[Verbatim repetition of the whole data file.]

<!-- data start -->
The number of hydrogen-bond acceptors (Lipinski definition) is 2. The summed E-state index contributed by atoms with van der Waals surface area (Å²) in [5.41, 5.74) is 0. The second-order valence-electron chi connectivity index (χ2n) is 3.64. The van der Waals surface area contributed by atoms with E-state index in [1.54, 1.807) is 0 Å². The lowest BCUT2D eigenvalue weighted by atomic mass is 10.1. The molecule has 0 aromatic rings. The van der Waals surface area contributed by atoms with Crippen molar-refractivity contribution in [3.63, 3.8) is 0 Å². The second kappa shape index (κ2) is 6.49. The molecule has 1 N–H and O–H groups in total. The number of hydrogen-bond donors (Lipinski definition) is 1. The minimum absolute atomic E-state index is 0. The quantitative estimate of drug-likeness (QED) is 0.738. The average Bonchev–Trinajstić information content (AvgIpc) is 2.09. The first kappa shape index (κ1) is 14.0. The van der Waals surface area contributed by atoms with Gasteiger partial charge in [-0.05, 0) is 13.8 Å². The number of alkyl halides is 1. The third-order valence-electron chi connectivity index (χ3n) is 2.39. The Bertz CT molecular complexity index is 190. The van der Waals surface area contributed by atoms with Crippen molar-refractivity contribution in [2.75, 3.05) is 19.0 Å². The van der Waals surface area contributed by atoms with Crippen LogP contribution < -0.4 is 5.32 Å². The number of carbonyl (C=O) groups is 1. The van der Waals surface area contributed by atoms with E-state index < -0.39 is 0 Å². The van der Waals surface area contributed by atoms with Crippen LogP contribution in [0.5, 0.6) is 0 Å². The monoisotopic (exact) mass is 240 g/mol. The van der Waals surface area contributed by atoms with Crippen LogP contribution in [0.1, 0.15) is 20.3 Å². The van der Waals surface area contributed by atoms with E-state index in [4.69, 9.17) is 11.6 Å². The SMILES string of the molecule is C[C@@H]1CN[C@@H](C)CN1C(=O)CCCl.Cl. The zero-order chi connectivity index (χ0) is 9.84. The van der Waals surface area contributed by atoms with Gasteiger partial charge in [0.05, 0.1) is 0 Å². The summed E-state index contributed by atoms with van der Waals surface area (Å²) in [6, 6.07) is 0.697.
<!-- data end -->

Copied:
The number of hydrogen-bond acceptors (Lipinski definition) is 2. The summed E-state index contributed by atoms with van der Waals surface area (Å²) in [5.41, 5.74) is 0. The second-order valence-electron chi connectivity index (χ2n) is 3.64. The van der Waals surface area contributed by atoms with E-state index in [1.54, 1.807) is 0 Å². The lowest BCUT2D eigenvalue weighted by atomic mass is 10.1. The molecule has 0 aromatic rings. The van der Waals surface area contributed by atoms with Crippen molar-refractivity contribution in [3.63, 3.8) is 0 Å². The second kappa shape index (κ2) is 6.49. The molecule has 1 N–H and O–H groups in total. The number of hydrogen-bond donors (Lipinski definition) is 1. The minimum absolute atomic E-state index is 0. The quantitative estimate of drug-likeness (QED) is 0.738. The average Bonchev–Trinajstić information content (AvgIpc) is 2.09. The first kappa shape index (κ1) is 14.0. The van der Waals surface area contributed by atoms with Gasteiger partial charge in [-0.05, 0) is 13.8 Å². The number of alkyl halides is 1. The third-order valence-electron chi connectivity index (χ3n) is 2.39. The Bertz CT molecular complexity index is 190. The van der Waals surface area contributed by atoms with Crippen molar-refractivity contribution in [2.75, 3.05) is 19.0 Å². The van der Waals surface area contributed by atoms with Crippen LogP contribution < -0.4 is 5.32 Å². The number of carbonyl (C=O) groups is 1. The van der Waals surface area contributed by atoms with E-state index < -0.39 is 0 Å². The van der Waals surface area contributed by atoms with Crippen LogP contribution in [0.5, 0.6) is 0 Å². The monoisotopic (exact) mass is 240 g/mol. The van der Waals surface area contributed by atoms with Crippen LogP contribution in [0.1, 0.15) is 20.3 Å². The van der Waals surface area contributed by atoms with E-state index in [4.69, 9.17) is 11.6 Å². The SMILES string of the molecule is C[C@@H]1CN[C@@H](C)CN1C(=O)CCCl.Cl. The zero-order chi connectivity index (χ0) is 9.84. The van der Waals surface area contributed by atoms with Gasteiger partial charge in [0.05, 0.1) is 0 Å². The summed E-state index contributed by atoms with van der Waals surface area (Å²) in [6, 6.07) is 0.697.